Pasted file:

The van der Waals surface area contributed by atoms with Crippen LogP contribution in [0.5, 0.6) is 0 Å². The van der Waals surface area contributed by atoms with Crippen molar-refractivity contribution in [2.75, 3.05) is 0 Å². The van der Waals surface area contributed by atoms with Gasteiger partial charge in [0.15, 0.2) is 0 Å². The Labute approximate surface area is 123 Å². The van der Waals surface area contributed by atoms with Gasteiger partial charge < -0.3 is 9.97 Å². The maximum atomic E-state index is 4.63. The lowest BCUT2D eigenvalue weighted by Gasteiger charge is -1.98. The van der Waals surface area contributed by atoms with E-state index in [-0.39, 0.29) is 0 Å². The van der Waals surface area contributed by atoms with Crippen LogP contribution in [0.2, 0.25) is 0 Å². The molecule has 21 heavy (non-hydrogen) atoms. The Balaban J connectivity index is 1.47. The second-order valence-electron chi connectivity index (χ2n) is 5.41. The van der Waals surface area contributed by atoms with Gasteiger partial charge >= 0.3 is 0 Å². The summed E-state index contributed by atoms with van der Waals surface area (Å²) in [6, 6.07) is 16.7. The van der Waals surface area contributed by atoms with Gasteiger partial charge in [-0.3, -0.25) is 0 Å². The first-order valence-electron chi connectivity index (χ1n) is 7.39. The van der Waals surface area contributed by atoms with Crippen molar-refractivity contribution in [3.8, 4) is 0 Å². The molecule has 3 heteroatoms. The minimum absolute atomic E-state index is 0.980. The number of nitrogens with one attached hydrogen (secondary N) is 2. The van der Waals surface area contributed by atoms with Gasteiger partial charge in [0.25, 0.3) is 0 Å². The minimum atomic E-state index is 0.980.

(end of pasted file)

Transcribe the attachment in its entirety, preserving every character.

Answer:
The van der Waals surface area contributed by atoms with Crippen LogP contribution in [0.5, 0.6) is 0 Å². The van der Waals surface area contributed by atoms with Crippen molar-refractivity contribution in [2.75, 3.05) is 0 Å². The van der Waals surface area contributed by atoms with Gasteiger partial charge in [0.15, 0.2) is 0 Å². The Labute approximate surface area is 123 Å². The van der Waals surface area contributed by atoms with Gasteiger partial charge < -0.3 is 9.97 Å². The maximum atomic E-state index is 4.63. The lowest BCUT2D eigenvalue weighted by Gasteiger charge is -1.98. The van der Waals surface area contributed by atoms with E-state index in [-0.39, 0.29) is 0 Å². The van der Waals surface area contributed by atoms with Crippen LogP contribution in [0.2, 0.25) is 0 Å². The molecule has 21 heavy (non-hydrogen) atoms. The Balaban J connectivity index is 1.47. The second-order valence-electron chi connectivity index (χ2n) is 5.41. The van der Waals surface area contributed by atoms with Gasteiger partial charge >= 0.3 is 0 Å². The summed E-state index contributed by atoms with van der Waals surface area (Å²) in [6, 6.07) is 16.7. The van der Waals surface area contributed by atoms with Gasteiger partial charge in [-0.3, -0.25) is 0 Å². The first-order valence-electron chi connectivity index (χ1n) is 7.39. The van der Waals surface area contributed by atoms with Crippen molar-refractivity contribution in [3.8, 4) is 0 Å². The molecule has 3 heteroatoms. The minimum absolute atomic E-state index is 0.980. The number of nitrogens with one attached hydrogen (secondary N) is 2. The van der Waals surface area contributed by atoms with Gasteiger partial charge in [0.25, 0.3) is 0 Å². The minimum atomic E-state index is 0.980.